Last month, a few minor blisters turned into a flesh-eating nightmare for hiker Wayne Atkins, who developed a dangerous bacterial infection after climbing Mount Garfield, a 4,500-foot peak in New Hampshire. Atkins survived, but barely: He spent 2 1/2 weeks in a medically induced coma while doctors pumped him full of antibiotics and removed chunks of his flesh to get rid of the infection.
And Atkins was lucky, relatively speaking: Infection with flesh-eating bacteria is considered a surgical emergency, and can require limb amputation. One in four people with necrotizing fasciitis dies.
But is there any reason for the rest of us to be concerned? Or was Atkins’s case a bacterial lightning strike?
Here are five things to know about flesh-eating infections:
1. What causes the infection?
Multiple types of bacteria can cause so-called flesh-eating infections, also known as necrotizing fasciitis, but Atkins fell victim to Group A Streptococcus, which Dr. Bernard Camins, an infectious disease specialist at the University of Alabama at Birmingham, considers “the quintessential flesh-eating bacteria.”
Group A strep may sound familiar: It is the same bacteria that causes strep throat.
2. Where does a person catch that bacteria?
Around 3 percent of healthy adults and 5 to 15 percent of healthy children have Group A strep bacteria colonies in their nose and throat or on their skin. When people develop necrotizing fasciitis, it’s usually because Group A strep already on their skin get inside a wound after an injury or surgery, though a needle prick or blister could be enough. From there, the bacteria quickly start destroying skin, fat and muscle, and eventually work their way into the bloodstream.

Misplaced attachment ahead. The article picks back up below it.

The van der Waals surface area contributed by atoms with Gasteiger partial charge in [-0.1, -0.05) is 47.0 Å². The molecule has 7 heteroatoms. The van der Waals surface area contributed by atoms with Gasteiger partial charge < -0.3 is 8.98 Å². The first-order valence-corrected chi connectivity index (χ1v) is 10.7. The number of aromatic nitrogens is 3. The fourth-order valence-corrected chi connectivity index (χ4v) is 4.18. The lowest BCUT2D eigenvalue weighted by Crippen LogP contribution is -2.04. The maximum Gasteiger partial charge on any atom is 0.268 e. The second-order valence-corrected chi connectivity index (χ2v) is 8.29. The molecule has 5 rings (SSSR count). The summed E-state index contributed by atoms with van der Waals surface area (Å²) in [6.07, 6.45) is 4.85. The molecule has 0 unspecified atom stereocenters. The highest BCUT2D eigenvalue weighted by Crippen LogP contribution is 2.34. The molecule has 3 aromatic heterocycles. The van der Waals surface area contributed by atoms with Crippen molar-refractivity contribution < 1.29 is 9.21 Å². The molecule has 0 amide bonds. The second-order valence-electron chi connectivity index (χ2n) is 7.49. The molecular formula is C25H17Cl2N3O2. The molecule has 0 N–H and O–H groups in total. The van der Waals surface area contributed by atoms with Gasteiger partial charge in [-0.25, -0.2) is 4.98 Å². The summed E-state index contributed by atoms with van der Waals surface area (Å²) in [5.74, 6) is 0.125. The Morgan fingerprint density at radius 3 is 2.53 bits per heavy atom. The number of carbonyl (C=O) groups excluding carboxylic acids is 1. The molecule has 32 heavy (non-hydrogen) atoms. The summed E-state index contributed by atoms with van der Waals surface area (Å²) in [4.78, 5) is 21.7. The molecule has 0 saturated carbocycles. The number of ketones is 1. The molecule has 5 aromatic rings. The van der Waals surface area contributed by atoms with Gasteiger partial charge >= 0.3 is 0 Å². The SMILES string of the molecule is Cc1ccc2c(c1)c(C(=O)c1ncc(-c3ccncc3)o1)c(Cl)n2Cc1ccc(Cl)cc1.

3. Why does a generally harmless bacteria turn deadly?
According to Camins, Group A strep bacteria are very unpredictable, and scientists don’t know for sure. They can turn deadly once they breach the body’s natural barriers and reach the superficial fascia, a layer of connective tissue just underneath the skin. From there, they start spreading rapidly into the surrounding tissues, releasing destructive toxins along the way.
This is more common in people with weakened immune systems whose bodies can’t fight off the bacteria as effectively. The Centers for Disease Control and Prevention estimates that only 700 to 1,100 cases of necrotizing fasciitis occur every year in the U.S., and most occur in people with diabetes, kidney disease, cancer, or other conditions that weaken the immune system.
4. What are the symptoms?
A necrotizing fasciitis infection can develop within a few hours, and is difficult to diagnose, especially early on when patients may have vague symptoms, such as pain or soreness at the injury site. Early symptoms can also include reddish or purplish areas of swelling that spread rapidly, and Camins said one giveaway is when people have “pain that is out of proportion to what the wound looks like.” Later symptoms include fever, chills, or vomiting. Doctors generally treat the infection with a combination of strong antibiotics to knock out the bacteria and surgery to remove dead tissue.
5. How can I avoid it?
To avoid infection, Camins recommends washing wounds with soap and water, applying antibacterial ointment like Polysporin, and checking wounds on a regular basis. And if you are in huge amounts of pain from a wound that otherwise looks OK, get yourself to a hospital ASAP.